Acne scarring

Acne can lead to scarring when the most severe types of spots – nodules and cysts – rupture (burst) and damage the overlying skin. Scarring can also occur if you pick or squeeze your spots, so it is important to avoid doing this.

There are a number of acne scars:

  • Ice-pick scars: small, deep holes in the surface of the skin that look like the skin has been punctured with a sharp object
  • Rolling scars: caused by bands of scar tissue that form under the skin, giving the surface of the skin a rolling and uneven appearance
  • Boxcar scars: round or oval depressions, or craters, in the skin

Scars may represent increased collagen namely hypertrophic and keloid scars

  • Hypertrophic scars occur within the area of original inflammation
  • Keloid scars extend beyond the original inflammation and are most prevalent on the trunk.
  • Perifollicular elastolysis (PFE) is commonly found on the trunk and consists of multiple follicular atrophic lesions which can be very unsightly
  • Ice Pick Scarring
    Ice Pick Scars
  • Keloid Scars
    Keloid Scars
  • Atrophic Scars
    Atrophic Scars

Treatments for scarring

The best approach to treating acne scars is to prevent them occurring in the first place by early use of effective acne treatments.
However, if you already have acne scars there is a range of treatments that can help to reduce them:


Dermabrasion (or microdermabrasion) removes the top layer of the skin using a laser or specially designed wire brush. After the procedure, your skin will look red and sore for several months, but as it heals, you should notice an improvement in the appearance of your scars.

Laser treatment

Laser treatment can be used to treat mild to moderate acne scarring. There are two types of laser treatment:

  • Ablative laser treatment: lasers are used to remove a small patch of skin around the scar to produce a new, smooth-looking area of skin
  • Non-ablative laser treatment:lasers are used to stimulate the growth of new collagen (a type of protein found in skin), which helps repair some of the damage caused by scarring

Punch techniques

Punch techniques are a type of surgical treatment usually used to treat ice-pick scars and boxcar scars. There are three types of punch technique:

  • Punch excision
- used to treat mild ice-pick scars. The scar is surgically removed and the remaining wound is sealed. When it heals, this leaves a smoother and more even area of skin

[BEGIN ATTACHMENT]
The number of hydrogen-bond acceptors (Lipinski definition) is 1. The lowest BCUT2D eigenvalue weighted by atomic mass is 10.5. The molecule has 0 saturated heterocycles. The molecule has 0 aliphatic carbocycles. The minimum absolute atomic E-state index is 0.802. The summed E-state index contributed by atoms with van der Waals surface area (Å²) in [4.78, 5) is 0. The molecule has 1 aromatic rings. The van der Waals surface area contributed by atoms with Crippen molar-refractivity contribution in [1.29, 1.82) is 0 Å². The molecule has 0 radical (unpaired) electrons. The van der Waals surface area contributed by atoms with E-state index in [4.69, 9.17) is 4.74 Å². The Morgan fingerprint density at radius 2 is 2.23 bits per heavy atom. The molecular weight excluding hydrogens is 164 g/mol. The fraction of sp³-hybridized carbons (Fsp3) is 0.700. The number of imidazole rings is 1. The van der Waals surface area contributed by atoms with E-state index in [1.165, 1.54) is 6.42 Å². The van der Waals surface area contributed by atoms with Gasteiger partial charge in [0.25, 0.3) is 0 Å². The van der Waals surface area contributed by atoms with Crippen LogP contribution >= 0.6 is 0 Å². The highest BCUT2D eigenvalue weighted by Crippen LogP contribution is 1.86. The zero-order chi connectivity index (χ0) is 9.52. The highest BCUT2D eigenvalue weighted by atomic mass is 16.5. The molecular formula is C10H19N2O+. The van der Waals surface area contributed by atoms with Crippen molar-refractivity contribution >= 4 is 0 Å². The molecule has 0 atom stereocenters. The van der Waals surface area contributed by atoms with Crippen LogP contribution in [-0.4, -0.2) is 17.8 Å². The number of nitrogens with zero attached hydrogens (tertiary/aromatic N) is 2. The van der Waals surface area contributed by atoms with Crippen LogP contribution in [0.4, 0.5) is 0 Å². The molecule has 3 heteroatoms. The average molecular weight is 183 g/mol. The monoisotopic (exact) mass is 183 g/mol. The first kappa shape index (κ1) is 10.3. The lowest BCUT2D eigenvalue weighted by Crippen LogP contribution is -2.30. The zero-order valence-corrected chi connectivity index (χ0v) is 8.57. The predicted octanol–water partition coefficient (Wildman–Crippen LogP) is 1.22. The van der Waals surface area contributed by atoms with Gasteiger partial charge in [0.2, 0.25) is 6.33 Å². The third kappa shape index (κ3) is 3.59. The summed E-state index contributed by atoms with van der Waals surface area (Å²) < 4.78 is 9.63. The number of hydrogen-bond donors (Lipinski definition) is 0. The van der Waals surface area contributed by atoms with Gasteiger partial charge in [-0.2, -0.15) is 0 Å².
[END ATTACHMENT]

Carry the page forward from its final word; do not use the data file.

• Punch elevation
- used to treat boxcar scars. The base of the scar is surgically removed but the sides of the scar are left in place. The base is then reattached to the sides but higher up, level with the surface of the skin. This makes the scar much less deep, so less noticeable
  • Punch grafting
- used to treat very deep ice-pick scars. The scar is removed, and the wound is ‘filled in’ with skin from elsewhere on the body (usually from the back of the ear)


Subcision is a surgical treatment that can be used to treat rolling scars. The upper layer of the skin is removed from the underlying scar tissue, allowing blood to pool under the affected area. A blood clot forms, which encourages the development of connective tissue that pushes up the rolling scar so that it is level with skin surface. Additional treatment, such as laser treatment or dermabrasion, may then be used to further improve the appearance of the scar.

Availability of treatment for scarring

Treatments for acne scarring are regarded as cosmetic surgery. Cosmetic surgery is considered to be non-essential surgery so is not generally available on the NHS. However, exceptions have been made when doctors consider that acne scarring is causing serious psychological distress.

See your GP if you are considering having cosmetic surgery. They will discuss the options with you. Treatment for acne scarring is available at private clinics. Prices can vary widely (from £500 to over £10,000) depending on the type of treatment that is required. Check the website of the British Association of Aesthetic Plastic Surgeons for more information about private treatment available in your area. It is important to have realistic expectations about treatment for acne scarring. It may well improve the appearance of your scars, but will not get rid of them altogether. Most people having treatment for acne scarring consider it improves the appearance of their scars by 50% to 75%.